Telfair Museums to host free family weekend during annual PULSE Art + Technology Festival

SAVANNAH, Ga. (WSAV) — In partnership with the City of Savannah, Telfair Museums’ Jepson Center will be free to everyone from 10 a.m. to 5 p.m. Friday, January 29 through Sunday, January 31.

Visitors are invited to tour current exhibitions and explore art activities created by Telfair’s education team, including free take-home art kits for children.

“We’re celebrating the start of the new year by opening our doors to everyone,” Ben Simons, Telfair’s executive director and CEO said. “In recent years, Telfair has offered free admission for Family Days and Weekends to just Savannah residents. This weekend, we’re also looking forward to welcoming our neighbors from Effingham, Bryan, and Liberty counties, and cities like Bluffton and beyond.”

Exhibitions currently on view include Collecting Impressionism: Telfair’s Modern Vision, which closes after Sunday; Youthful Adventures: Growing Up in Photography; Complex Uncertainties: Artists in Postwar America; and other highlights from the museum’s permanent collection.

Face masks are required, and occupancy limits will be enforced for social distancing.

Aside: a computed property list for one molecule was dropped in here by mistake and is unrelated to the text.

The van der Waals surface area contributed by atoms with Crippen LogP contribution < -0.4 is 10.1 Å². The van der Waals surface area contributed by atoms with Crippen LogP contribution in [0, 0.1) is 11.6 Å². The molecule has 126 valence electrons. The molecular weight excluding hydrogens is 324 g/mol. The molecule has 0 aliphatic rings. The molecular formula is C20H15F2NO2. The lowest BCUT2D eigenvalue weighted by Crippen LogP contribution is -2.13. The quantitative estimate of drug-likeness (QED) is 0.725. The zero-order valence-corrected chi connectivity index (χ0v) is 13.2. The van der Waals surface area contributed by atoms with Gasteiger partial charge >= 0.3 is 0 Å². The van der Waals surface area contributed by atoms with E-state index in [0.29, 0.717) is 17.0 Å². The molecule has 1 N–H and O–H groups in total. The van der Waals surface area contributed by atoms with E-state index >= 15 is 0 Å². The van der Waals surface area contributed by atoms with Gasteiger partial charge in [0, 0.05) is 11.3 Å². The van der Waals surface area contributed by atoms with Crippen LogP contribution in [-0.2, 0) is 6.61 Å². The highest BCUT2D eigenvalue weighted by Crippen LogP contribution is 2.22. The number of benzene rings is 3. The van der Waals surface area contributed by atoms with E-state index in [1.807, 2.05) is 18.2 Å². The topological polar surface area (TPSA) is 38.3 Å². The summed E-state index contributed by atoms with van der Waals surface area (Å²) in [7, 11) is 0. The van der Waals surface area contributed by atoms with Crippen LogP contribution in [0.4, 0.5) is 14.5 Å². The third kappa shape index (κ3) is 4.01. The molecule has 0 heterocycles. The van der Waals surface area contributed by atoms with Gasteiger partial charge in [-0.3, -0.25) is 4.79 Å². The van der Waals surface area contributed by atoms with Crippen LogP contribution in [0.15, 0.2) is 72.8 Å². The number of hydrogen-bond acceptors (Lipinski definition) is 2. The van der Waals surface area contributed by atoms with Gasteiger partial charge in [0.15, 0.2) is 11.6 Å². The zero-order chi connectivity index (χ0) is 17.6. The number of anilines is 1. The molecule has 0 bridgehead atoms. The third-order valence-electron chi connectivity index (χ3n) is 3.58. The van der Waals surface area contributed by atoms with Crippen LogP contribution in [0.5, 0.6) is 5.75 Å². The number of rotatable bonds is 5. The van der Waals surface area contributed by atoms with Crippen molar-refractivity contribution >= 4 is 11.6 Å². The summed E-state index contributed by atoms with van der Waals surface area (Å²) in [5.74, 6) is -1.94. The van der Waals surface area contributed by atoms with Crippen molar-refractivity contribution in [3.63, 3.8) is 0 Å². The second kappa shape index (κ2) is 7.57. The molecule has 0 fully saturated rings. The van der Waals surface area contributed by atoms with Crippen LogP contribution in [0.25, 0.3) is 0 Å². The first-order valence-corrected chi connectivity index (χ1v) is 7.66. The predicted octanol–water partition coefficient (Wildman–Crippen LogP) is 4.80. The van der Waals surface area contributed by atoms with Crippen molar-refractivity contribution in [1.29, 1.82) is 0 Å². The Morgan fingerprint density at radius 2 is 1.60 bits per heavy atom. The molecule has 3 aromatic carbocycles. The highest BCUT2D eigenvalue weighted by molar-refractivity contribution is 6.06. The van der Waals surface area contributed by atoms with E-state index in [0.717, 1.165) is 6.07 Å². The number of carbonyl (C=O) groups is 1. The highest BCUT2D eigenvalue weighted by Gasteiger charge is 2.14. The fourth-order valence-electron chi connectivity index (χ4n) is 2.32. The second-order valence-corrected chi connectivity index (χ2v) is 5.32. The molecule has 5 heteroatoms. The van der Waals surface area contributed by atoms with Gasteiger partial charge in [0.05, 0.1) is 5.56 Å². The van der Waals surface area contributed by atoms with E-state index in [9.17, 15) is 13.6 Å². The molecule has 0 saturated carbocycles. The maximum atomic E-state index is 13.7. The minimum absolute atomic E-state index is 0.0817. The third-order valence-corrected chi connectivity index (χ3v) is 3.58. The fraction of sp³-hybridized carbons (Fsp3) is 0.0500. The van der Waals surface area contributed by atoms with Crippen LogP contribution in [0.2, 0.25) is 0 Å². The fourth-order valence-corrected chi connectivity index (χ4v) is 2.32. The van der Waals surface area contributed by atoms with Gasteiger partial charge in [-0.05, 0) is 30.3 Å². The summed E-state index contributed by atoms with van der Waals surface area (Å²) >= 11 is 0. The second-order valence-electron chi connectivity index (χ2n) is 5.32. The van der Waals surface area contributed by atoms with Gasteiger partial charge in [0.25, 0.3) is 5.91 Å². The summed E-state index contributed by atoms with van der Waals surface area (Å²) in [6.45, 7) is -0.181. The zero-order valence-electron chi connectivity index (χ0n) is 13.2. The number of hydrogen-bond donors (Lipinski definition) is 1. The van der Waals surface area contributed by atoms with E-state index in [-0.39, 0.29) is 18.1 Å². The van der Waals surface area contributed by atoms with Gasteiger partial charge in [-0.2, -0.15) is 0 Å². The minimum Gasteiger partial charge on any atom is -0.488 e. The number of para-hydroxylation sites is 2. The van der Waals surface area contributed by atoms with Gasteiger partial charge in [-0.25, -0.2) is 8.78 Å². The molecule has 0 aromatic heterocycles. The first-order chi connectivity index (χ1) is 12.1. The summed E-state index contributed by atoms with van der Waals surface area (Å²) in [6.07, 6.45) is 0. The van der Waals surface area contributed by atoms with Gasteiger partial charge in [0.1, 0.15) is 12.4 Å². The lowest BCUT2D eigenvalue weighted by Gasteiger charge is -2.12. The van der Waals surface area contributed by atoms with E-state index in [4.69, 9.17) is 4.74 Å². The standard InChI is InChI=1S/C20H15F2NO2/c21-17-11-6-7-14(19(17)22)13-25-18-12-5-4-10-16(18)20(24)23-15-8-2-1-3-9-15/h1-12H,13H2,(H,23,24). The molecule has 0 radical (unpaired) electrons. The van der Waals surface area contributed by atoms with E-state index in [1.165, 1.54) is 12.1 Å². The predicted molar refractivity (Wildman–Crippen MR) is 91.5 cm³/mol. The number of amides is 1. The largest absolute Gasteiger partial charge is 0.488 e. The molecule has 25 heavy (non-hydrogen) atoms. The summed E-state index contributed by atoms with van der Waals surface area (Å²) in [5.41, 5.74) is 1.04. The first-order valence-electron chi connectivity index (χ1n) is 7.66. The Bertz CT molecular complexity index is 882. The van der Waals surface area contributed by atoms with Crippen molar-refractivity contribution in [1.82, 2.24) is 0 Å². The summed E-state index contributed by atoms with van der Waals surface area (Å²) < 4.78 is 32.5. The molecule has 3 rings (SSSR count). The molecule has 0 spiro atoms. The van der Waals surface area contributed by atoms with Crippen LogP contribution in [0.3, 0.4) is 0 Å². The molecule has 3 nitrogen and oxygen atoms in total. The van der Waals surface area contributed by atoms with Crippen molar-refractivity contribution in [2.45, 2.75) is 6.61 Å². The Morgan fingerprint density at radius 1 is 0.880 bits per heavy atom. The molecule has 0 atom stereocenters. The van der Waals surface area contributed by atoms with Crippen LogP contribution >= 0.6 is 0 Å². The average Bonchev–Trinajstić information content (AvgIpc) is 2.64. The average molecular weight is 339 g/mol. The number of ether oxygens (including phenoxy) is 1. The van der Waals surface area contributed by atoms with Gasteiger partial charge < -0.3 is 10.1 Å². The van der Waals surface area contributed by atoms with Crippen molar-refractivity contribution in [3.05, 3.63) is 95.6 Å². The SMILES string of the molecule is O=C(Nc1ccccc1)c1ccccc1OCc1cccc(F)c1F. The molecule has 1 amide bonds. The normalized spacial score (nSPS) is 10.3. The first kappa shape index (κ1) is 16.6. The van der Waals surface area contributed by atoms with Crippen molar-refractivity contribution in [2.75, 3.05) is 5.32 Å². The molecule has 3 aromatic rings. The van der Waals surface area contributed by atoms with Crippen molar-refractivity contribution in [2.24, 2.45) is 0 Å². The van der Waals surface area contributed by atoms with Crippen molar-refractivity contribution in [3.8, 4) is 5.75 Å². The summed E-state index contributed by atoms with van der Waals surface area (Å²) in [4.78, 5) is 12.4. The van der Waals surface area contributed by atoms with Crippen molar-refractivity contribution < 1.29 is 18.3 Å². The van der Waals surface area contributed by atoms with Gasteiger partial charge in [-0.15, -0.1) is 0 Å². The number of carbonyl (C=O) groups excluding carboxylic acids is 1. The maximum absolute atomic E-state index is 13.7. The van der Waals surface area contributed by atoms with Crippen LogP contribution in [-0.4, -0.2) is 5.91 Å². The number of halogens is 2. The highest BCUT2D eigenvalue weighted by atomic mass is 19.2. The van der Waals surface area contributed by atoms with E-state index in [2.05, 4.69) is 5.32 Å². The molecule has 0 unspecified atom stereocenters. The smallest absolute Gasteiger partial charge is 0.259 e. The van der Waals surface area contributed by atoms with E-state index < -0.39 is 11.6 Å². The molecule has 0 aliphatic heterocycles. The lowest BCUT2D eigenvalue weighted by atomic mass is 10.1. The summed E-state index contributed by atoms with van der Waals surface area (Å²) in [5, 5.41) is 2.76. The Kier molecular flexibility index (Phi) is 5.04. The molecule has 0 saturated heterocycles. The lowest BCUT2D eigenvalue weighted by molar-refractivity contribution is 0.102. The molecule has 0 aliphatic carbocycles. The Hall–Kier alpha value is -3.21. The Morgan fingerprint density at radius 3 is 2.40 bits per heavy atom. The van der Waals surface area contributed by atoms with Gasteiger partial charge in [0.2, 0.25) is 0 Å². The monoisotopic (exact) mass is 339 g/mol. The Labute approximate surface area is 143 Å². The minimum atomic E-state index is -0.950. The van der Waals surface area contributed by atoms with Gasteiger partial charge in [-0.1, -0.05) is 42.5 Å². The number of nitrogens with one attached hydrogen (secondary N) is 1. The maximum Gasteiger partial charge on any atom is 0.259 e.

Telfair’s annual PULSE Art + Technology Festival kicked off Wednesday and will also be on view during the free weekend.

“We switched to a three-day free weekend format so it spreads folks out so we don’t have one thousand people show up in one day. Instead, it spreads the crowd out. So it’s really just a precaution for safety to have that three-day weekend,” curator of the exhibition Harry DeLorme said.

Caribbean artist David Gumbs is this year’s lead artist, with PULSE as his debut solo show in the United States. His interactive pieces translate features of the Caribbean environment, impacts of global warming, and the legacy of colonialism into colorful digital landscapes that transform and respond to visitors’ movements.

“I think visitors are really going to enjoy David Gumbs’ art with its vibrant color, movement, and interactivity, but it’s also work that makes you think and reflects environmental and social issues,” DeLorme said.

Other PULSE highlights include works by Savannah-based artists Guanzhi Kou and Greg Finger, a virtual discussion about producing STEM projects at home with kids by prominent makers Diana Eng and Natalie Zee Drieu, and a series of virtual student workshops.

For registration links and the full PULSE schedule, visit

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